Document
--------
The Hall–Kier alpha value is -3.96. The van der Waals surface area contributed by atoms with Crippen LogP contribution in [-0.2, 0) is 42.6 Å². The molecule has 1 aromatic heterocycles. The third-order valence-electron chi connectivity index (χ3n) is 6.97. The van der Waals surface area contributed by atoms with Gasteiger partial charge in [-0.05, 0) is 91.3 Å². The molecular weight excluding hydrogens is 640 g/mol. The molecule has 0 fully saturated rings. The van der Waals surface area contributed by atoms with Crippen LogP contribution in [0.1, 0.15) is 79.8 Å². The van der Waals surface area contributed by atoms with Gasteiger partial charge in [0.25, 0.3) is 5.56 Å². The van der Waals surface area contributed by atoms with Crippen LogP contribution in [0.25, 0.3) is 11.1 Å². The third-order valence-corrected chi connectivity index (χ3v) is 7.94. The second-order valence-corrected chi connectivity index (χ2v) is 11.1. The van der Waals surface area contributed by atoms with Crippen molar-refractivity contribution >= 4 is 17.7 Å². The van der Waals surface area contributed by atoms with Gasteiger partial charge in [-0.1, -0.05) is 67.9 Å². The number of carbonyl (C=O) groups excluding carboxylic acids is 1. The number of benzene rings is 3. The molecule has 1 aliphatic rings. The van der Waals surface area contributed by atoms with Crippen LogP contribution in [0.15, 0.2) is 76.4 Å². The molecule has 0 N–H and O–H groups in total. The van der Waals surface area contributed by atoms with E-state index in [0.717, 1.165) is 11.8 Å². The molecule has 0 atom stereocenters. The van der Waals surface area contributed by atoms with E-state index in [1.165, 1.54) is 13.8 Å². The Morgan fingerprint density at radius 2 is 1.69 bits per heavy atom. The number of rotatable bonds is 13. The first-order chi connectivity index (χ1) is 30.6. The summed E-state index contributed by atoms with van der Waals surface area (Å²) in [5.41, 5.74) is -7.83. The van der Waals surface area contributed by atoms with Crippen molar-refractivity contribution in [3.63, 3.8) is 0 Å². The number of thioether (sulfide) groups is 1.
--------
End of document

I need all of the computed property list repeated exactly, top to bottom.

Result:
The Hall–Kier alpha value is -3.96. The van der Waals surface area contributed by atoms with Crippen LogP contribution in [-0.2, 0) is 42.6 Å². The molecule has 1 aromatic heterocycles. The third-order valence-electron chi connectivity index (χ3n) is 6.97. The van der Waals surface area contributed by atoms with Gasteiger partial charge in [-0.05, 0) is 91.3 Å². The molecular weight excluding hydrogens is 640 g/mol. The molecule has 0 fully saturated rings. The van der Waals surface area contributed by atoms with Crippen LogP contribution in [0.1, 0.15) is 79.8 Å². The van der Waals surface area contributed by atoms with Gasteiger partial charge in [0.25, 0.3) is 5.56 Å². The van der Waals surface area contributed by atoms with Crippen LogP contribution in [0.25, 0.3) is 11.1 Å². The third-order valence-corrected chi connectivity index (χ3v) is 7.94. The second-order valence-corrected chi connectivity index (χ2v) is 11.1. The van der Waals surface area contributed by atoms with Crippen molar-refractivity contribution >= 4 is 17.7 Å². The van der Waals surface area contributed by atoms with Gasteiger partial charge in [-0.1, -0.05) is 67.9 Å². The number of carbonyl (C=O) groups excluding carboxylic acids is 1. The number of benzene rings is 3. The molecule has 1 aliphatic rings. The van der Waals surface area contributed by atoms with Crippen LogP contribution in [0.15, 0.2) is 76.4 Å². The molecule has 0 N–H and O–H groups in total. The van der Waals surface area contributed by atoms with E-state index in [0.717, 1.165) is 11.8 Å². The molecule has 0 atom stereocenters. The van der Waals surface area contributed by atoms with E-state index in [1.165, 1.54) is 13.8 Å². The Morgan fingerprint density at radius 2 is 1.69 bits per heavy atom. The number of rotatable bonds is 13. The first-order chi connectivity index (χ1) is 30.6. The summed E-state index contributed by atoms with van der Waals surface area (Å²) in [5.41, 5.74) is -7.83. The van der Waals surface area contributed by atoms with Crippen molar-refractivity contribution in [3.63, 3.8) is 0 Å². The number of thioether (sulfide) groups is 1.